Plot Selection and Set-up

The objective of these methods is to measure whether seedlings and wildflowers are able to grow, and/or if their growth rate changes in response to reductions in deer browsing. If your property’s woodland is small (<10 acres), you will establish a minimum of six plots for each method you plan to implement. To begin, locate the plots within the same “stand” in your woods; for additional stands or for plots protected by fencing, replicate the process. Because the vegetation in one stand will react differently to changes in deer numbers and browsing intensity than the vegetation in another stand, the data need to be collected by stand. If you have a larger property and are able to devote more time to the assessment, consider establishing sets of six or more plots in each of several stands. If more than one stand type is present on your property, you may choose to establish one complete set of six plots in two or more different stand types to capture the variability in deer impacts. For instance, if you have had a recent timber harvest in one area but not in another, you could set up monitoring plots in each of those areas. If you have woods of different ages or dominated by different tree species (oak trees versus sugar maple, etc.), you could establish a set of six plots in each stand.

For either of the two methods, it is necessary to have an adequate number of plants present to measure and monitor. Before choosing plot locations, spend 20 to 30 minutes walking the stand you plan to sample. Each plot is located subjectively to ensure there are adequate numbers of plants to measure. Because this type of sampling assesses deer impacts, the selection of plants does not need to be random. Rather, selection of plants needs to ensure that plants will reflect increasing or decreasing changes in deer browsing intensity. The goal is to measure at least 25-30 plants total for each seedling or flower species you select. We recommend establishing six plots to disperse the measured seedlings and get a representative sample of deer impacts to seedlings in that stand. Each plot can have the same number of tagged seedlings or wildflowers (ex: 6 plots with 5 seedlings each = 30), or the plots can contain variable numbers of plants. A plot can contain multiple tagged species but plan for a dispersion of species to account for various patterns of deer movement within a stand. All plots should be located at least 50 feet from the forest edge where the trees meet an open field, shrubland, wetland, or other non-forest habitat type, and at least 25 feet from human disturbance (skid trail, old home site, hiking trail, road, etc.). If you are conducting the Spring Wildflower method, look for areas where the target species (Appendix A) are growing. Likewise, if you plan to implement the Woody Seedling method, look for areas with woody seedlings (trees or shrubs) between 6 inches and 3 feet tall.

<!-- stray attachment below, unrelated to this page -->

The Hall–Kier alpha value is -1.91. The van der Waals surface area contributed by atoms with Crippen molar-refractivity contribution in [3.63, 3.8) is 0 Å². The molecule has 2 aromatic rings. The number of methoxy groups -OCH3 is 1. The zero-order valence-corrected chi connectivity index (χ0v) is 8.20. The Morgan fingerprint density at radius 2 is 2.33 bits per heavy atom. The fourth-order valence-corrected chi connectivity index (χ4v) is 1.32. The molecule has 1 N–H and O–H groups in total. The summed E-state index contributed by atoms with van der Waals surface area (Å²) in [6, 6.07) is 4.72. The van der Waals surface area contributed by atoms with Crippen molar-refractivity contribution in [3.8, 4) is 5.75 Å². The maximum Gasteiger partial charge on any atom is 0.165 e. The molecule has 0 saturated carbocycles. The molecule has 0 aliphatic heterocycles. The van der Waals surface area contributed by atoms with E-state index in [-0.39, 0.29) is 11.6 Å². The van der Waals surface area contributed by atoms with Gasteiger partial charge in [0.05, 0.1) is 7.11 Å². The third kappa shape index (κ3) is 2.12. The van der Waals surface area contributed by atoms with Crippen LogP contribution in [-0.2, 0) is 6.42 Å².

Set Up Sampling Plots

For either method, participants will establish plots with a six-foot radius. Working with a partner who can record data for you makes the sampling easier and faster. Establish as many plots as needed to include 25-30 or more plants of each species you select, but a minimum of 4 plots – ideally 6 plots for greater dispersion. Each plot center should be located at least 25 feet from the center of any another plot. Select a location and mark the plot center using a 2-foot long piece of pvc pipe that is 1 inch in diameter, or a short wooden stake, heavy duty plastic stake (www.forestry-suppliers.com or https://www.berntsen.com/Surveying/Survey-Stakes) or fiberglass rod (Figure 1). PVC is inexpensive and lightweight to carry. You can paint the top of the stake with tree-marking (or other) paint to make it more visible or wrap it in brightly colored duct tape. If possible, record the GPS location of each plot center in latitude and longitude (decimal degrees format) and write the plot numbers on your stakes using a metal tag, permanent marker or another long-lasting method.

Permanent markers will fade and will need to be refreshed annually. It is also a good idea to draw a map of your plots on your data sheet and write the numbers on the map in case the numbering in the field fades or is lost. Marking an access trail with surveyors flagging or other material is helpful (and sometimes essential) for relocating plots.